The massive shift of the underpinnings of the Drupal code is a decision that has long been debated within the community. There’s no question it has proven a challenge for proficient Drupal 7 developers to develop on Drupal 8: for most, substantial training and learning is required. Training takes time, and time can often mean money. The loss in short-term efficiency for seasoned Drupal developers made early adoption riskier, and typically added to a project’s expense. Joining with other prominent frameworks known outside of Drupal like Twig and Symfony (colloquially referred to as “getting off the island”) was a collective decision by wise Drupal leadership with the long-term value of the product in mind, but in the short-term, for the average Drupal developer, it meant more new things to learn.
2. Slow contributed module porting
Historically Drupal has derived much of its usefulness from the rich contributed module ecosystem that extends the features of Drupal core. Contributed modules, although crucial to most live Drupal websites, by definition are not directly driven by those that oversee Drupal core development. This disconnect invariably leads to some important modules not having a usable upgraded version when a new major version of Drupal core is released. This is well-known within the Drupal community, explained at great length by Angie Byron (second reference), and not unique to the Drupal 8 release. Tremendous amounts of individual and community efforts are required to upgrade modules to the latest major version. Due to #1 from above, these efforts were further exacerbated by the re-architecture. Costs to upgrade even one module (it’s common for a Drupal 7 site to use 100) are often greater than clients or agencies are willing to absorb on a given project.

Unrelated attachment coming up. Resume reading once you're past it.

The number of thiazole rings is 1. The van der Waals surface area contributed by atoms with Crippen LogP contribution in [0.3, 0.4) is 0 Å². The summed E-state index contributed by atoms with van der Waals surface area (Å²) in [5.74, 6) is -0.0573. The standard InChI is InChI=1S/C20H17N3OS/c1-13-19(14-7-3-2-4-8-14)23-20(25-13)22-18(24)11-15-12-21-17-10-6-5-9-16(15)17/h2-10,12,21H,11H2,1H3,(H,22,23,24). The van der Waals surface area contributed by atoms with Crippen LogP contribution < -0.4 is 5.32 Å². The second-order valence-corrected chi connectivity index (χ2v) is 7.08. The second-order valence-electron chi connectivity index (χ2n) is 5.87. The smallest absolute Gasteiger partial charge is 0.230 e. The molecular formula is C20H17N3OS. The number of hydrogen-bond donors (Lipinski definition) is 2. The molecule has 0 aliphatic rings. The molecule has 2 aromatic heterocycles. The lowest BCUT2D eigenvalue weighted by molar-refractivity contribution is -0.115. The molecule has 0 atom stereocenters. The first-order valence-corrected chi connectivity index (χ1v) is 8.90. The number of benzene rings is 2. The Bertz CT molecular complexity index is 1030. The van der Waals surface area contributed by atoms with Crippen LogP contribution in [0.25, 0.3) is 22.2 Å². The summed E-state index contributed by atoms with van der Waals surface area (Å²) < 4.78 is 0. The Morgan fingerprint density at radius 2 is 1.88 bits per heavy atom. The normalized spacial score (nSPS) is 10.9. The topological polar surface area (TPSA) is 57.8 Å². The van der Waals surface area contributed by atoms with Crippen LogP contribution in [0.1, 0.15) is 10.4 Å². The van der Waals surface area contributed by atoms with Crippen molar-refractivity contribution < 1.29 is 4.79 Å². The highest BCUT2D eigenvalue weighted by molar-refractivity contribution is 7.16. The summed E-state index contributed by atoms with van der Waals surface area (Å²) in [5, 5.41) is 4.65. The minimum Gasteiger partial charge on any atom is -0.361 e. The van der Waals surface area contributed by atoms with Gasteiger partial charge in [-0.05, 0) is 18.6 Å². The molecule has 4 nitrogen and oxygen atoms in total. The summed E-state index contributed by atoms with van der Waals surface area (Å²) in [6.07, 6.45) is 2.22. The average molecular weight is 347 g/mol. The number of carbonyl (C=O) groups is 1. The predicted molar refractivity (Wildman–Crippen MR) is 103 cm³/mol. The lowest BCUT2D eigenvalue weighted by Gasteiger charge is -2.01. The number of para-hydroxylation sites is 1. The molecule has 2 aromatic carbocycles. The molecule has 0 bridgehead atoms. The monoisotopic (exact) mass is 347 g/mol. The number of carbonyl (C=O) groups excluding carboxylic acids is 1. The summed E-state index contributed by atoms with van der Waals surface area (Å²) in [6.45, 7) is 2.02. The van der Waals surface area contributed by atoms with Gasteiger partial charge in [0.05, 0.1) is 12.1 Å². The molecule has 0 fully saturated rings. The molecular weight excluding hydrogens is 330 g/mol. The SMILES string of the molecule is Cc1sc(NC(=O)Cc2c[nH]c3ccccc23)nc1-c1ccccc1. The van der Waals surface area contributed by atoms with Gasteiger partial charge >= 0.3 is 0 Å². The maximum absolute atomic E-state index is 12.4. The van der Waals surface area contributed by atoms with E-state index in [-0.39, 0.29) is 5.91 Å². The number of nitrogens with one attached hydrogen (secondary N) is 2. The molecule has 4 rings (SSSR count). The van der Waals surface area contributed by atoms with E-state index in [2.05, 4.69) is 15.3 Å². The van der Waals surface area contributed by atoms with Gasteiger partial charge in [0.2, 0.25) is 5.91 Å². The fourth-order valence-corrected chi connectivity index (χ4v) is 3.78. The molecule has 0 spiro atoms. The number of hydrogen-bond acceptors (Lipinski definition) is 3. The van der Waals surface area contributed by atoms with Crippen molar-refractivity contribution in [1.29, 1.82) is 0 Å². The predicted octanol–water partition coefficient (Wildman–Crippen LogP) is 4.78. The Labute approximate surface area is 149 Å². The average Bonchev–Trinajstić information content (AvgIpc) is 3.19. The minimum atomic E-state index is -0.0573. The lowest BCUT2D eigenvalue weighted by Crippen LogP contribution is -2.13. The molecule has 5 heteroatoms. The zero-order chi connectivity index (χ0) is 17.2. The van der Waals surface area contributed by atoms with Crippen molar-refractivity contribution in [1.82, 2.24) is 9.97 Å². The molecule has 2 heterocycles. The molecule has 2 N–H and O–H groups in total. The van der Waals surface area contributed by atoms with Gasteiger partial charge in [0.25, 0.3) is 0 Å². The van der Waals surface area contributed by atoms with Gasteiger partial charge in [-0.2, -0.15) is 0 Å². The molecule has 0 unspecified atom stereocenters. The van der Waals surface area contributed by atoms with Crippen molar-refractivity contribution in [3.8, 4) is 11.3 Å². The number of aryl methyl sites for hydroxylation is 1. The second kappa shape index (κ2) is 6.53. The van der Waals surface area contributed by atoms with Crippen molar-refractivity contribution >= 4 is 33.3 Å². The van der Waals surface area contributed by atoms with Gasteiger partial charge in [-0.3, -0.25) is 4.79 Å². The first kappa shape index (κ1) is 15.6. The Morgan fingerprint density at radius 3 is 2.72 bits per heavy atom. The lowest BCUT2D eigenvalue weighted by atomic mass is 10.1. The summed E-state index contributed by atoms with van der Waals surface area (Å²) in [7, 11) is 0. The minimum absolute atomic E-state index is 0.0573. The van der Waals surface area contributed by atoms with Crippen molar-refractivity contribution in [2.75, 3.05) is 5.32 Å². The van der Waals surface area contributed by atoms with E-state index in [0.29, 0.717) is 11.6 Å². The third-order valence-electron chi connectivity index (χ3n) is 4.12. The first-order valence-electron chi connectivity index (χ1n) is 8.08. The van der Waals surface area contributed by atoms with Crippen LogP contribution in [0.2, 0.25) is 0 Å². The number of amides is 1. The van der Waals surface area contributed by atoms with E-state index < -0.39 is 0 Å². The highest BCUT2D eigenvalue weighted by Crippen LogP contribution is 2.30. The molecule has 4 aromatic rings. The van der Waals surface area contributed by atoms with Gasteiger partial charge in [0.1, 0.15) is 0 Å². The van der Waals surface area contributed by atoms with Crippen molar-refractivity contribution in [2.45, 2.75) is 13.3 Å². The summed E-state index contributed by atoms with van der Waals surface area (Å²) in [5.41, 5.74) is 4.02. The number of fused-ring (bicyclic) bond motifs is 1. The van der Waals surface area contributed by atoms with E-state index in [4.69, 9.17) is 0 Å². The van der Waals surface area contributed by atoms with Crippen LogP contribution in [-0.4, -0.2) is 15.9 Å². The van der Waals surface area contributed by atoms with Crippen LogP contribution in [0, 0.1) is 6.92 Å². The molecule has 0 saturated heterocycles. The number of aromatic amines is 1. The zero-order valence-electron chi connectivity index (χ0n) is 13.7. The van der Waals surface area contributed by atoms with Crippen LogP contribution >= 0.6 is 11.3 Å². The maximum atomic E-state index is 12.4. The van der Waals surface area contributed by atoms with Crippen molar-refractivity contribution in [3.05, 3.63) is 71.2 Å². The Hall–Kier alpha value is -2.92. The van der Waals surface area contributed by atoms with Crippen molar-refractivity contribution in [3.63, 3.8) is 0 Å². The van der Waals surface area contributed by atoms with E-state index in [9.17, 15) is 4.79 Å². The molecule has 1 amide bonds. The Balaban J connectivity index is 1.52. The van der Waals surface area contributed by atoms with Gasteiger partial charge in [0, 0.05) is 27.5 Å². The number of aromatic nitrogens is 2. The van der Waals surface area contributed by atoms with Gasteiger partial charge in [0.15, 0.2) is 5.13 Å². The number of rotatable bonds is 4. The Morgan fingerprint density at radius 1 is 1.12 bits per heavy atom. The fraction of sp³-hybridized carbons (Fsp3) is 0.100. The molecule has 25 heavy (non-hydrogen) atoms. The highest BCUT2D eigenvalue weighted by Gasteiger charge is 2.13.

3. Incomplete upgrade path
We often describe websites as comprised of three main asset groups: the code (Drupal core, contributed and custom modules), files (think media assets like images), and the database where content and site configuration lives. When upgrading, you download the new Drupal code, which has a set of instructions that must be run to apply complex updates to the database. Files remain unchanged. A well-oiled upgrade process is required to update the content and configuration from the site being upgraded into a format intelligible to the new system. The approach to perform those upgrades has also changed in Drupal 8 to what is now referred to as “a migration”. As of the most recent minor release of Drupal 8 in October states:
“Nearing beta stability” after two years out from release is not ideal though it is reality since perfecting these migration tasks is hard work. One can discern from the Drupal 7 -> 8 migration snippet that it’s clearly further afield, and for those who need to preserve their content, perhaps a non-starter for a 7 -> 8 upgrade. The inability to efficiently update database structures adds to project expense. Whatever doesn’t come over “for free” with the migration will need to be manually replicated by a human, and humans are costly, as our time is precious.
4. Stance on backwards compatibility
Drupal’s approach to backwards compatibility is famously “for data, not code”. Briefly put, in their words: “While the upgrade path will reliably preserve your data, there is no backward compatibility with the previous Drupal code.” If you want to dig deeper, there’s a lot of good discussion on this topic.